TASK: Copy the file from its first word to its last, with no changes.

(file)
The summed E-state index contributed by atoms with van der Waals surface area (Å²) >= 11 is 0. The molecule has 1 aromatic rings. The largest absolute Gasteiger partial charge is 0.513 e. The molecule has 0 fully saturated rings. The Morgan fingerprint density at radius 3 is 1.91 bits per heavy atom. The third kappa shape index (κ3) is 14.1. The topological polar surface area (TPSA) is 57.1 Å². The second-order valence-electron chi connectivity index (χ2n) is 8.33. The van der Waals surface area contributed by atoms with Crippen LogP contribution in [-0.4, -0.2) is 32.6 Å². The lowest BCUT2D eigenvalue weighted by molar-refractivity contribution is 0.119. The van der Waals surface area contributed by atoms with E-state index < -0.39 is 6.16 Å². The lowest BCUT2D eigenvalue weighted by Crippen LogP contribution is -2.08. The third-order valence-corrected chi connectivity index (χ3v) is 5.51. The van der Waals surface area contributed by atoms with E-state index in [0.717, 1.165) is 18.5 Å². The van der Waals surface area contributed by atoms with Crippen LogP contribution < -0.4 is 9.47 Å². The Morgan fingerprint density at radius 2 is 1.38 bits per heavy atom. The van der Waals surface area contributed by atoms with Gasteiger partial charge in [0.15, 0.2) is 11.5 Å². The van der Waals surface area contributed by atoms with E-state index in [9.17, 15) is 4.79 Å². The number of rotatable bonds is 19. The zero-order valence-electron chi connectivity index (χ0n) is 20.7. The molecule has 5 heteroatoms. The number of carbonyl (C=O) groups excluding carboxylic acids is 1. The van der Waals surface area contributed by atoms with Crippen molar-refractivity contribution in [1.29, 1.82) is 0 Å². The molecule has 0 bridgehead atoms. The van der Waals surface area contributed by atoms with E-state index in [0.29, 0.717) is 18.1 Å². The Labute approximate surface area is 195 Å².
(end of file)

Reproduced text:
The summed E-state index contributed by atoms with van der Waals surface area (Å²) >= 11 is 0. The molecule has 1 aromatic rings. The largest absolute Gasteiger partial charge is 0.513 e. The molecule has 0 fully saturated rings. The Morgan fingerprint density at radius 3 is 1.91 bits per heavy atom. The third kappa shape index (κ3) is 14.1. The topological polar surface area (TPSA) is 57.1 Å². The second-order valence-electron chi connectivity index (χ2n) is 8.33. The van der Waals surface area contributed by atoms with Crippen LogP contribution in [-0.4, -0.2) is 32.6 Å². The lowest BCUT2D eigenvalue weighted by molar-refractivity contribution is 0.119. The van der Waals surface area contributed by atoms with E-state index < -0.39 is 6.16 Å². The lowest BCUT2D eigenvalue weighted by Crippen LogP contribution is -2.08. The third-order valence-corrected chi connectivity index (χ3v) is 5.51. The van der Waals surface area contributed by atoms with E-state index in [0.717, 1.165) is 18.5 Å². The van der Waals surface area contributed by atoms with Crippen LogP contribution < -0.4 is 9.47 Å². The Morgan fingerprint density at radius 2 is 1.38 bits per heavy atom. The van der Waals surface area contributed by atoms with Gasteiger partial charge in [0.15, 0.2) is 11.5 Å². The van der Waals surface area contributed by atoms with E-state index in [9.17, 15) is 4.79 Å². The number of rotatable bonds is 19. The zero-order valence-electron chi connectivity index (χ0n) is 20.7. The molecule has 5 heteroatoms. The number of carbonyl (C=O) groups excluding carboxylic acids is 1. The van der Waals surface area contributed by atoms with Crippen molar-refractivity contribution in [1.29, 1.82) is 0 Å². The molecule has 0 bridgehead atoms. The van der Waals surface area contributed by atoms with E-state index in [0.29, 0.717) is 18.1 Å². The Labute approximate surface area is 195 Å².